By Stephen J. Kotz
Former Sag Harbor Mayor Pierce Hance was ready with the questions when the village board held a public hearing on April 2 on Mayor Brian Gilbride’s proposed $8.5 million budget.
Mr. Hance, who is a financial analyst, said the mayor’s failure to have a capital plan in place would have dire consequences as the village is required down the road to undertake dock and bulkhead repairs, drainage projects and even replace fire trucks.
“We have a couple of million bucks,” said Mr. Hance, referring to the village’s fund balance and repair funds, “and I can come up with $4 million in projects. I want to know what is your capital plan?”
“I haven’t even touched on the fire trucks,” he added. “In a couple of years we are going to spend a million dollars on fire trucks.”
When Mayor Gilbride said he wanted to avoid borrowing money to cover village projects, Mr. Hance asked “How are we going to pay as you go without a rather material increase in the tax rate?”
Mr. Hance also took aim at the mayor’s operating budget, saying it did not accurately reflect where the money would come from to meet certain expenses, such as a new police contract, which is currently in arbitration.
“Then you have an estimate of the cost?” asked Mr. Hance. “I have an assumption,” replied the mayor. “So there is enough money buried in this budget to take care of this?” pressed Mr. Hance. “No, it means something I’d like to get done won’t get done and it would be reallocated,” said Mr. Gilbride. “So, one more time we borrow from Peter to pay Paul,” said Mr. Hance.
Although the board had a resolution on its agenda to close the budget hearing when it met Tuesday night, it took no action, and Mayor Gilbride said a work session would be scheduled to work out final details of the spending plan before the May 1 deadline.
On Wednesday, Mr. Gilbride defended his approach to budgeting.
“Pierce is a smart, knowledgeable guy, but he’s just throwing harpoons,” Mr. Gilbride said. “I’m a pay-as-you-go guy. I’m not a guy who borrows a lot of money. We’ve gotten a lot done in this village without a capital plan.”
Mr. Gilbride said he prefers to budget for work as needed and do only what the village can afford at any time. Despite having no plan to create a capital plan, which is essentially a priority list for major infrastructure-related projects, Mr. Gilbride said he was looking forward to installing an elevator in the Municipal Building, earmarking money to help waterfront homeowners replace aging septic systems and to undertake some drainage improvement projects, and developing parkland south of the Jordan Haerter Veterans Memorial Bridge.
The mayor said the village is still paying off some bonds that were issued when Mr. Hance was mayor. “It was cheap money back then too,” he said. “We have refinanced and saved about $170,000 in interest and I’m proud of that.”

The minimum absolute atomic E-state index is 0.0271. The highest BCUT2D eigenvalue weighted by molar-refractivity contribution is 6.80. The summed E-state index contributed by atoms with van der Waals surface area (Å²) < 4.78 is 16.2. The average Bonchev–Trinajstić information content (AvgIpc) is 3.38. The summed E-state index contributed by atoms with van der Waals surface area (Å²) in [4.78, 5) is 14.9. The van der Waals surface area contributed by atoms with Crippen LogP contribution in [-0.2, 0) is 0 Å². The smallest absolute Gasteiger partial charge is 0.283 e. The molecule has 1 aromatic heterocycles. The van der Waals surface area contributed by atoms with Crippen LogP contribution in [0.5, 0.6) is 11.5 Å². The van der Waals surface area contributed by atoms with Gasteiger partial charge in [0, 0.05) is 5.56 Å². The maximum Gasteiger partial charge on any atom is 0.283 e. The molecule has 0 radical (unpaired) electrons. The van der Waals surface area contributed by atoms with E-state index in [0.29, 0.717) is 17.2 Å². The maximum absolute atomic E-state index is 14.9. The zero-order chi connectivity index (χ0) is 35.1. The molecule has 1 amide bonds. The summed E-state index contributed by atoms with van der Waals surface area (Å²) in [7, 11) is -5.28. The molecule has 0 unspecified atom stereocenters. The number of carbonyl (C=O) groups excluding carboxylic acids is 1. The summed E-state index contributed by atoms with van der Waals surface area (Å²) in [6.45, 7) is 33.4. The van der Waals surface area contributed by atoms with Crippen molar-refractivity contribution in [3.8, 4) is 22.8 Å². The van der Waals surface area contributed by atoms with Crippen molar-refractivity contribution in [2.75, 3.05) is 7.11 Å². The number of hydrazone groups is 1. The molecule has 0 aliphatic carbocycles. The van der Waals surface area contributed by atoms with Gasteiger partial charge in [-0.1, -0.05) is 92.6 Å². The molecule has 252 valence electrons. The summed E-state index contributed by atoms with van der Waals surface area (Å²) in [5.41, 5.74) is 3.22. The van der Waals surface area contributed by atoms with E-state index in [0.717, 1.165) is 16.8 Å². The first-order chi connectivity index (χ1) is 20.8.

But Mr. Hance found some support from Mr. Gilbride’s colleagues. “I think he raised a lot of questions,” said Trustee Ken O’Donnell on Wednesday.
“You don’t work your entire life to be able to buy a house. You take a mortgage,” he said. “There is good debt and there is bad debt. Bonding to repair Long Wharf I’d say is good debt. With interest rates at all-time lows, why aren’t we bonding it and using cheap money to help with the infrastructure of the village?”
Mr. O’Donnell said he had grave concerns about the mayor’s efforts to pay for an elevator in the Municipal Building and suggested rather than sinking $200,000 to $300,000 into that project, the village should find out if the third and fourth floors, which are not used now because they are not considered safe, can be renovated and rented out as office space to bring in additional revenue.
Although it is a small item, Mr. O’Donnell said he wanted to restore the $4,000 the village used to give to the Chamber of Commerce to staff its tourism kiosk at Long Wharf. “I’m looking forward to some give and take,” he said of the budget process.
Trustee Ed Deyermond also expressed misgivings about the elevator project. “If you try to run an elevator up there we have to be very careful to make sure the building is structurally sound,” he said Wednesday, adding there could be hidden costs.
“A capital budget is a key to municipal finance,” he said. “Without a capital budget you have to pay for things as you go and we’re typically talking about huge expenditures for things like road improvements, drainage and fire trucks.”
But Mr. Deyermond stopped short of saying he thought the village should have a capital plan and said he doubted the mayor would develop one, especially not this year with the deadline for adopting the budget less than a month away.
Mr. Hance was not as diplomatic. “This budget is a joke,” he said on Tuesday. “The finances of the village are a joke. On the operating side, I don’t have any confidence at all. On long term capital planning I have even less.”